Posted by: tomciocco | August 19, 2012

THE CATALAN VITICULTURAL YIN AND YANG

When it comes to red wines, the greater Catalan world (this wine is actually from Catalan France whose regional name is Roussillon a.k.a. Rossello’ in Catalan) is not a place that is ever held up as any sort of paragon for balance or elegance. Much of Catalan wine country is fairly high altitude, with poor, slatey soil that is sun-lashed and hotter than hell in the day time, and often quite chilly at night. Only certain hardy vine varieties do well in these fairly harsh conditions, and the two whose numbers that have long, and indeed still dominate Catalan vineyards are, if you will permit the Catalan spellings, Garnatxa and Carinyena,  i.e. Grenache and Carignan.

And those of you who have had even just a few passing encounters with either of these vines’ produce will know that neither of them result in a wine anything as refined or feminine as Pinot Noir or even Nebbiolo. Garnatxa and Carinyena are bold and decidedly masculine.  But as BIG as both of these grape are, they occupy places at the flavor poles. Garnatxa is typically all smiles: broad, “sweet”, and vivid, with three dimensional FRUIT in spades, good tannins and plenty of alcoholic muscle. Conversely, Carinyena is tough, earthy, darker, a bit brooding, and it too usually packs a good whack of alcohol, and well tended, a certain complex, austere nobility…So, if you can continue the little journey of taste in you mind’s palate, and blend these two varieties in your brain, it quickly becomes apparent how much they truly belong together, with each variety perfectly filling the other’s gaps, while both still have the ultimate strength not to be covered over by the other one.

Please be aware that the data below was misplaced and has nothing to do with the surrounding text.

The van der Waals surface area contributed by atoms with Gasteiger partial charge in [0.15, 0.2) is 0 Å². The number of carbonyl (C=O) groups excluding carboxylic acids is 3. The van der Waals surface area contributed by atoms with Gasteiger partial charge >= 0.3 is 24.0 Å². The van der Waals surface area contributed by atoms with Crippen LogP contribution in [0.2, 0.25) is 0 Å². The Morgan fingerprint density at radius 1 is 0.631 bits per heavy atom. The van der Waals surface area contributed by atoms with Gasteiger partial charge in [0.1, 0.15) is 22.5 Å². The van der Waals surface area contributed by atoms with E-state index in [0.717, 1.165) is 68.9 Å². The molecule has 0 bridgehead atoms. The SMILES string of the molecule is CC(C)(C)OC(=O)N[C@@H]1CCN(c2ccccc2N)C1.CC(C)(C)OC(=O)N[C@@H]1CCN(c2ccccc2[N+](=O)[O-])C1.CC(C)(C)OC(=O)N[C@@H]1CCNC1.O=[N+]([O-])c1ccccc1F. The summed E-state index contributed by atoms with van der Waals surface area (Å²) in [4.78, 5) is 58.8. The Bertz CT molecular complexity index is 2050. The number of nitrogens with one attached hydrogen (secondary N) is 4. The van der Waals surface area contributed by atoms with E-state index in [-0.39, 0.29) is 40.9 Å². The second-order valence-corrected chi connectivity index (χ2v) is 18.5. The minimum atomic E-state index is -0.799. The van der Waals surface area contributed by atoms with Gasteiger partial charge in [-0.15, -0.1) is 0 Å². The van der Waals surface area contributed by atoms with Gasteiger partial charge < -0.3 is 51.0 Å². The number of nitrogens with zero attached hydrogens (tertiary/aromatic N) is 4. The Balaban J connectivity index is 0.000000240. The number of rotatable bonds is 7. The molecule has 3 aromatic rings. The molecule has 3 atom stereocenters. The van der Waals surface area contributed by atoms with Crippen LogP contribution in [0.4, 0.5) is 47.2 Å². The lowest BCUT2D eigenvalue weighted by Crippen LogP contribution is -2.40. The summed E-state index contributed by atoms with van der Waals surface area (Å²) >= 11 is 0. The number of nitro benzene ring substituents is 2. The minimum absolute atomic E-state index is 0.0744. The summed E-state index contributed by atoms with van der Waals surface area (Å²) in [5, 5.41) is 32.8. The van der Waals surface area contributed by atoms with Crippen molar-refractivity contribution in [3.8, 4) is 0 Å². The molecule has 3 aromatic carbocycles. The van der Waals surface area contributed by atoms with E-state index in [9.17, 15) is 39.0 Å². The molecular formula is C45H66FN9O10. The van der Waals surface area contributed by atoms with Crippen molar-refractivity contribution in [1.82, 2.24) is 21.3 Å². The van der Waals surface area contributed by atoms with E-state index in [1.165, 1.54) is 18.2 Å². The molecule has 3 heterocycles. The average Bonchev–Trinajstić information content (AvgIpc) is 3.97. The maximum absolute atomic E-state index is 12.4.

This strapping youth of a wine went to the table with an appetizer of soft goat cheese into which I whipped some pounded fennel seeds, dried mint, and a small dollop of hot pepper paste, that I spread onto toasts. The main course were farcellets de col – twice cooked pork, cabbage, tomato, and onion meatballs, with chick peas cooked with bay leaf, oil, garlic, and vinegar on the side.

 

 

 

 

 

 

 

 

 

Les Vins de l’Aire Cotes du Roussillon Villages Rouge “Effet Papillon” 2011

Opaque blackish purple color with crimson at the rim. Strong, clean nose of grass, blackberry jelly donut, gingerbread, pine resin, fresh brook water, melted dark chocolate, wood smoke, prune juice, and a touch of lily. In the mouth the wine is big, burly, rich, and strong, with a pulpy texture, and firm, tough, dry tannins in which hang flavors of black cherry, raspberry jam, fig paste, violet candy, black tea, and cracked black pepper. Big, torrid finish.

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